Create a beautiful work of art to celebrate Diwali, the festival of lights!
Diya lamps are used during Diwali. For many people, Diwali honors the Hindu goddess of wealth, Lakshmi. The lights and lamps are said to help this goddess find her way into people’s homes to bring them prosperity for the year to come! These Diya lamps are sure to brighten up any room and can really spark the conversation around this Hindu holiday.
📚Get inspired: “Amma, Tell Me About Diwali!” by Bhakti Mathur is a great resource to start the conversation about Diwali for young children.
❗ New word alert! The word Diwali (or Deepavali as it’s sometimes called) means “row of lights” in an Ancient language of India, called Sanskrit. During this festival, people decorate their homes with lights and oil lamps, called diyas.
🎆Did you know? It’s not just about lights — Diwali is a time to have fun with friends and family! People exchange gifts and sweets, enjoy delicious feasts, watch firework displays and wear new clothes. It’s a time to clean and decorate your home, too.
For this activity you will need:
1 cup salt
2 cups flour
1 cup water
Large bowl for mixing
Paint of different colors
Colorful beads and sparkles
Tealight candle (optional)
Constructing 3D objects
Start by making your salt dough lamp base by mixing the first 3 ingredients together. Once a dough is formed, roll small balls of the dough to form a firm ball.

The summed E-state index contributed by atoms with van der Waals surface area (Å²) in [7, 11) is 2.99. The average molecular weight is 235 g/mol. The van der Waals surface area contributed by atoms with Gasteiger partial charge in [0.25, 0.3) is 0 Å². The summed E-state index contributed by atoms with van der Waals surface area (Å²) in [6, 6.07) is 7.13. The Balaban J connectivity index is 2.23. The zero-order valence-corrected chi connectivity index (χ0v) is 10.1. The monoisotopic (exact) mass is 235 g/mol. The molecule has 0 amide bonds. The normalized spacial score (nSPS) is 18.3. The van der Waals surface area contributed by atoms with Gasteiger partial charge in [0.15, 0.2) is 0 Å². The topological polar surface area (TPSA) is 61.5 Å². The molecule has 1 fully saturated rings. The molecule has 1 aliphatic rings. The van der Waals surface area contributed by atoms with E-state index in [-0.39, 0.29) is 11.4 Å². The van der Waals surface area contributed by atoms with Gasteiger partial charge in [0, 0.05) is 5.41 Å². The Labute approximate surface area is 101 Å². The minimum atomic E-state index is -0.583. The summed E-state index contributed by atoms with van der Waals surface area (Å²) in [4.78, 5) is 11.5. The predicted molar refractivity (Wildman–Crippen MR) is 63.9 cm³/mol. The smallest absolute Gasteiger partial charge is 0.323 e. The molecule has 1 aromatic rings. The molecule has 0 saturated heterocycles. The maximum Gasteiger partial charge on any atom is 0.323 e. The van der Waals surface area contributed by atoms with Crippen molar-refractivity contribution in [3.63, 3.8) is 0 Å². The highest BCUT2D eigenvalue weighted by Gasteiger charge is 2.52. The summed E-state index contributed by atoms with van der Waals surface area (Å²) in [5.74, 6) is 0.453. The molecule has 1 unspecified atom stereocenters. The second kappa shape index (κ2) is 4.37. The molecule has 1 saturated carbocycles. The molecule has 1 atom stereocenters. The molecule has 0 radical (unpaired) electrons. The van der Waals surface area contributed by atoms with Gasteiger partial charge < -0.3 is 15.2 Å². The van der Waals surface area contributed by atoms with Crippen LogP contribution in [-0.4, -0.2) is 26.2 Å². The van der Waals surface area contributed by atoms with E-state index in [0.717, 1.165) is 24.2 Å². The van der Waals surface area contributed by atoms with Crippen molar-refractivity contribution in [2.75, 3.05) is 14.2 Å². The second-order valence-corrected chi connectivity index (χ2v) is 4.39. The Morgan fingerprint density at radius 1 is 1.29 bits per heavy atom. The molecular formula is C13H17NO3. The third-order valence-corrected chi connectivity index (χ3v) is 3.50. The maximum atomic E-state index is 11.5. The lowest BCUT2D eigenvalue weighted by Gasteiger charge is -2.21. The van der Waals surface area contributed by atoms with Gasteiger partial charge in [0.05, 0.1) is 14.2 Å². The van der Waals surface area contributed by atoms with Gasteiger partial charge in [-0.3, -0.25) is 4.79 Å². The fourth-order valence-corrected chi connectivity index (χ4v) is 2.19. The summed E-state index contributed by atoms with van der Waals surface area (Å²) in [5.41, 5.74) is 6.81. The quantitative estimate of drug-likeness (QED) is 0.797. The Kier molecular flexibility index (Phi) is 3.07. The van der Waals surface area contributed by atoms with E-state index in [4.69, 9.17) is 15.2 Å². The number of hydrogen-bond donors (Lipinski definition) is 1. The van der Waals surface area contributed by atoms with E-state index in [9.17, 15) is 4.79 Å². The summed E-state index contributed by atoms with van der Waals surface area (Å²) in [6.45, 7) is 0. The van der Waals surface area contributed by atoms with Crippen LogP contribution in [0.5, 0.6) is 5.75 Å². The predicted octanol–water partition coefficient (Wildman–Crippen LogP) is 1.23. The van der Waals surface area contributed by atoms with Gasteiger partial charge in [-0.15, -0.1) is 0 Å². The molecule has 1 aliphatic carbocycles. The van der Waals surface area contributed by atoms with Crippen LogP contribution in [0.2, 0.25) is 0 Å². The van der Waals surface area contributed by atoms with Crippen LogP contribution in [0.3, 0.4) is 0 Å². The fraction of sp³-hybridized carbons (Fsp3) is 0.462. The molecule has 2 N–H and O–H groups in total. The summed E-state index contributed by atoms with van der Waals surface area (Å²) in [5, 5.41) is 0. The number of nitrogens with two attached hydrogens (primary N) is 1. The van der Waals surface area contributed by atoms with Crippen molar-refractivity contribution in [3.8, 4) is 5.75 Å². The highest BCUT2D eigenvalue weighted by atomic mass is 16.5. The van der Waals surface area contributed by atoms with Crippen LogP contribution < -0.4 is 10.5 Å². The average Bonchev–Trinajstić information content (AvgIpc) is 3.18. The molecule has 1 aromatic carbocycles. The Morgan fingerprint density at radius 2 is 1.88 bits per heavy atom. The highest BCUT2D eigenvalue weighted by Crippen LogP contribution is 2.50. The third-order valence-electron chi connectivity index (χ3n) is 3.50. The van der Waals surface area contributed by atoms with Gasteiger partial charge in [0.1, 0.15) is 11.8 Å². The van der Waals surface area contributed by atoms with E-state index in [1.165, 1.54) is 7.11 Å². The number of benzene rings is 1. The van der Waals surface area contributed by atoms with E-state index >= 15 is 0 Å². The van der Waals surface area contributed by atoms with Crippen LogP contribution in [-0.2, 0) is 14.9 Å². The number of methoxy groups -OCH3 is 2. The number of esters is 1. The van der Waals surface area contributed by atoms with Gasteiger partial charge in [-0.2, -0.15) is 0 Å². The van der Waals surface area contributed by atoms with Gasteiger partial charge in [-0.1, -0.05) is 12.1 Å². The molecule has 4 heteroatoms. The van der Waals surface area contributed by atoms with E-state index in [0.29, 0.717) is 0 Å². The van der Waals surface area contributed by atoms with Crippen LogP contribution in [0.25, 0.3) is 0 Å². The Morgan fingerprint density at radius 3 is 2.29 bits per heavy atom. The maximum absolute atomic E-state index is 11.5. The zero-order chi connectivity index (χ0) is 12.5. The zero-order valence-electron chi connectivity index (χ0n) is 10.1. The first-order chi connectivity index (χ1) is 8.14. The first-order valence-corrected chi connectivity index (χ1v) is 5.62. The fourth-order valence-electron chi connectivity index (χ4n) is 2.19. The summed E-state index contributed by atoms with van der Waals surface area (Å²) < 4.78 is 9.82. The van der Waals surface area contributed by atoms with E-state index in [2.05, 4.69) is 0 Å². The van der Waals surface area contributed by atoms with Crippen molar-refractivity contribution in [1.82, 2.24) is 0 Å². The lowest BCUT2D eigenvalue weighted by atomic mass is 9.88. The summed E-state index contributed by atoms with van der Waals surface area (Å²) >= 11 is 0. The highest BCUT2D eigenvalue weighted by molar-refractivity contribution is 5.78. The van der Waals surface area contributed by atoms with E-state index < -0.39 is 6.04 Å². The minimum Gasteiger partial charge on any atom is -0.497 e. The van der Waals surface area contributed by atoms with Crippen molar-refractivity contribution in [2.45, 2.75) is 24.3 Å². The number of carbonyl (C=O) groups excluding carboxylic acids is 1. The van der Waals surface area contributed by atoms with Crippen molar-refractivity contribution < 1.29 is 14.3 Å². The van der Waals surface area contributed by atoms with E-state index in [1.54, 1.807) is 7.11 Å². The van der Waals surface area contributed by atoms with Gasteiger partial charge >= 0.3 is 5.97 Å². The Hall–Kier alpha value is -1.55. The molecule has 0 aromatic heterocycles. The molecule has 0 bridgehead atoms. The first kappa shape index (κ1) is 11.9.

Next, push the ball down gently to flatten the bottom to prevent it from rolling. Now, take your thumbs and push into the ball to form a rim around the dough ball.
Once you’re happy with the shape of your Diya, place it in a hot oven (350℉) for 15-20 minutes until hard. Remove from oven and set in a safe place to cool down.
Once cooled, it’s time to paint and decorate! When the Diya is dry from the paint you can add a tea light candle (real or battery-operated) and enjoy your new lamp!
⬆️ For older preschoolers: This would be a great time to introduce fire safety to younger ones, especially if you’re using a real candle. Make sure to supervise when lighting a match and having a lit candle around your home!
⬇️ For younger toddlers: Younger toddlers will love the “helping” aspect of this activity - mixing the dough, forming the dough balls, washing the paint brushes - all great practice for their self-help skills!
What are other types of light we can explore? (electricity, fire, the sun etc.)
Do you have any traditions at home that you do every year?
Do you have any lamps at home that look similar to this?
Can you tell me about the design you used for your lamp?
Is there another way we could build the lamp to hold the tealight?